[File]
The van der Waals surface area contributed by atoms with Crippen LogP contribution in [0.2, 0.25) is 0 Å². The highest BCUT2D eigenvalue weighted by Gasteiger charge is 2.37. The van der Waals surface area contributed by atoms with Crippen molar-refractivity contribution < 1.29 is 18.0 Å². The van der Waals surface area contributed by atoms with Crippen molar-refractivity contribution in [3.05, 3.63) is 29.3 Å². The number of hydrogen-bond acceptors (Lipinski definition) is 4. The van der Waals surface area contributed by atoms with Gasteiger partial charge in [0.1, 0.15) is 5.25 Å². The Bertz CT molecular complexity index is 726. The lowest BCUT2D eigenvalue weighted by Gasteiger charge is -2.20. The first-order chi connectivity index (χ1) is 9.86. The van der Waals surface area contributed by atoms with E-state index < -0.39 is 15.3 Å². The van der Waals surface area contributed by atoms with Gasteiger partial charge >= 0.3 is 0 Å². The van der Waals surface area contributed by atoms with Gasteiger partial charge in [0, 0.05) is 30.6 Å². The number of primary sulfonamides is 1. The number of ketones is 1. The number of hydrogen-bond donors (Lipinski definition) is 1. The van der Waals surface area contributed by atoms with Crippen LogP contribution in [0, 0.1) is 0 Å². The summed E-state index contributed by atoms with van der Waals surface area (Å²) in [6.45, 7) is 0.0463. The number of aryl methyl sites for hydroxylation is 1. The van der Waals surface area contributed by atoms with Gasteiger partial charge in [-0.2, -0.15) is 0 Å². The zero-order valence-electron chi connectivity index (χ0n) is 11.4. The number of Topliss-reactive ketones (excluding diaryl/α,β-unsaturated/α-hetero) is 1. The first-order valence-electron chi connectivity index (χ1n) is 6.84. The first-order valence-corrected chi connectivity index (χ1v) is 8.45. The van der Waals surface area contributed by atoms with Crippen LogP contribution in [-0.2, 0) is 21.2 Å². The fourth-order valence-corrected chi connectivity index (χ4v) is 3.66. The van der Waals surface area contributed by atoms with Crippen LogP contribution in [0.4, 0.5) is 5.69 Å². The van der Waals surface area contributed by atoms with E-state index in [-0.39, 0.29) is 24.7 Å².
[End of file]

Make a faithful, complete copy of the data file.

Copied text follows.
The van der Waals surface area contributed by atoms with Crippen LogP contribution in [0.2, 0.25) is 0 Å². The highest BCUT2D eigenvalue weighted by Gasteiger charge is 2.37. The van der Waals surface area contributed by atoms with Crippen molar-refractivity contribution < 1.29 is 18.0 Å². The van der Waals surface area contributed by atoms with Crippen molar-refractivity contribution in [3.05, 3.63) is 29.3 Å². The number of hydrogen-bond acceptors (Lipinski definition) is 4. The van der Waals surface area contributed by atoms with Gasteiger partial charge in [0.1, 0.15) is 5.25 Å². The Bertz CT molecular complexity index is 726. The lowest BCUT2D eigenvalue weighted by Gasteiger charge is -2.20. The first-order chi connectivity index (χ1) is 9.86. The van der Waals surface area contributed by atoms with E-state index < -0.39 is 15.3 Å². The van der Waals surface area contributed by atoms with Gasteiger partial charge >= 0.3 is 0 Å². The van der Waals surface area contributed by atoms with Gasteiger partial charge in [0, 0.05) is 30.6 Å². The number of primary sulfonamides is 1. The number of ketones is 1. The number of hydrogen-bond donors (Lipinski definition) is 1. The van der Waals surface area contributed by atoms with Crippen LogP contribution in [0, 0.1) is 0 Å². The summed E-state index contributed by atoms with van der Waals surface area (Å²) in [6.45, 7) is 0.0463. The number of aryl methyl sites for hydroxylation is 1. The van der Waals surface area contributed by atoms with Gasteiger partial charge in [-0.2, -0.15) is 0 Å². The zero-order valence-electron chi connectivity index (χ0n) is 11.4. The number of Topliss-reactive ketones (excluding diaryl/α,β-unsaturated/α-hetero) is 1. The first-order valence-electron chi connectivity index (χ1n) is 6.84. The first-order valence-corrected chi connectivity index (χ1v) is 8.45. The van der Waals surface area contributed by atoms with Crippen LogP contribution in [-0.2, 0) is 21.2 Å². The fourth-order valence-corrected chi connectivity index (χ4v) is 3.66. The van der Waals surface area contributed by atoms with Crippen LogP contribution in [0.4, 0.5) is 5.69 Å². The van der Waals surface area contributed by atoms with E-state index in [-0.39, 0.29) is 24.7 Å².